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Covid deaths are highest in Mississippi but Gov. Tate Reeves does nothing

What do Mississippians fear more: a deadly virus or a federal government promoting vaccinations?
Image: Mississippi Gov. Tate Reeves at the Governor's Mansion in Jackson on June 30, 2020.
Despite having the country's highest Covid-19 death rate, Mississippi Gov. Tate Reeves has attacked President Joe Biden's vaccination efforts as tyrannical.Rogelio V. Solis / AFP via Getty Images file

Though he’s the fifth post-Reconstruction Republican to lead Mississippi, Gov. Tate Reeves is the first governor of either party to have been born (as I was) in the newness of the state’s post-civil rights era.

But despite his status as one of the South’s (and one of the country’s) youngest governors, Reeves is tearing the very first page out of the playbook drafted by old Southern Democrats and today's Southern Republicans: When your people are suffering unnecessarily, rile them with a sermon about the federal government’s evil.

When your people are suffering unnecessarily, rile them with a sermon about the federal government’s evil.

Mississippi has proved to be as fertile ground for the novel coronavirus as its black Delta soil has been for cotton. But the same state that mounted an aggressive response when the boll weevil threatened to chew through its cash crop is now standing idly by as Covid-19 tears through its population. Meanwhile, its governor calls it tyrannical that President Joe Biden is aggressively push for lifesaving vaccines.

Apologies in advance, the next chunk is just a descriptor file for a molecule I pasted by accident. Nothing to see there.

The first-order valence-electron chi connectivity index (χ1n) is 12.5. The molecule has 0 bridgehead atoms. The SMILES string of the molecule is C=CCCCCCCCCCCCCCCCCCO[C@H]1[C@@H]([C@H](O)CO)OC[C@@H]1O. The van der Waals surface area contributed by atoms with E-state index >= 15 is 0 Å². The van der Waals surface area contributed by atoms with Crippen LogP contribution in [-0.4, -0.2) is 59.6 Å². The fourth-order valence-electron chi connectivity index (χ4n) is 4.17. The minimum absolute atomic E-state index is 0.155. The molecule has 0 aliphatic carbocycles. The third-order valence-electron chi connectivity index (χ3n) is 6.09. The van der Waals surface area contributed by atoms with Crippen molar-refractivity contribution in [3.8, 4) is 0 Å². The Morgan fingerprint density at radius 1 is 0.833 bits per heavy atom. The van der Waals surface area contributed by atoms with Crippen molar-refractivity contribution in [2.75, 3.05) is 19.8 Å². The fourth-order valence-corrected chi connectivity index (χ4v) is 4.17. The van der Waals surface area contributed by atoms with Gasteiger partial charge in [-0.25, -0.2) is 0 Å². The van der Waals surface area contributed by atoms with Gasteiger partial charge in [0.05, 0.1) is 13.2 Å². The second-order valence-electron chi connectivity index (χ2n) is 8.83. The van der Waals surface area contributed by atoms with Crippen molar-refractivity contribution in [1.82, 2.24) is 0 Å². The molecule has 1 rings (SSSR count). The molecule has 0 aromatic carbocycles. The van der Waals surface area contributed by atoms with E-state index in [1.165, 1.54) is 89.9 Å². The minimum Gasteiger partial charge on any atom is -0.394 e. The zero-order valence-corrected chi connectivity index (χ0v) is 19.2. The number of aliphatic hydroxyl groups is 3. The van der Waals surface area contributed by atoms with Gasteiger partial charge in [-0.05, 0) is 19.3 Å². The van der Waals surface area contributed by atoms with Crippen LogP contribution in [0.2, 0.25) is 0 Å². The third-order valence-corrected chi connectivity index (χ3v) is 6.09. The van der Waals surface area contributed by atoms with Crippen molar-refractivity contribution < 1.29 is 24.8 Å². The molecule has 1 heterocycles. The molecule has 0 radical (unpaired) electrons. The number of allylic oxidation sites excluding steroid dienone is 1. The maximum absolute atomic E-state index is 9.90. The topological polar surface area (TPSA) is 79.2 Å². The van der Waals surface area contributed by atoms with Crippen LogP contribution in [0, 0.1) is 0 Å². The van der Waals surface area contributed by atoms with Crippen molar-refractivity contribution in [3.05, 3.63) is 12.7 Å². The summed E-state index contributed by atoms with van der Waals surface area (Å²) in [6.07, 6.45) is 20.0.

“If you look back through history, every single time tyrants have tried to place an emphasis on their individuals in their country, they’ve always said, ‘Oh, I’m doing it because it’s in the best interest of our citizens,’” Reeves told a Jackson television station. “If you look back in history, this is nothing but a tyrannical-type move by the president.”

An NBC News/SurveyMonkey poll from 2019 found that a full quarter of Mississippians “almost never” trust the federal government to do what’s right. That’s not surprising given that so many white Mississippians — largely because of the federal government’s enforcement of civil rights laws — have been raised to see the federal government as a threat. The pervasive anti-Washington animus in Mississippi means Reeves’ decision to dial up the demagoguery will likely extend his political life — even as it cuts short the actual lives of Mississippians. The state leads the nation in Covid-19 deaths per capita; if it were its own country, it would have one of the world’s worst death rates.

Biden, who leads a country where Covid-19 has killed 1 in every 500 residents, has responded with a muscular policy that requires businesses of a certain size to mandate vaccines or regular Covid-19 tests for their employees. Reeves, who leads a state where the same disease has killed about 1 of every 320 Mississippians, is responding with empty expressions about how tore up he is that so many have died on his watch.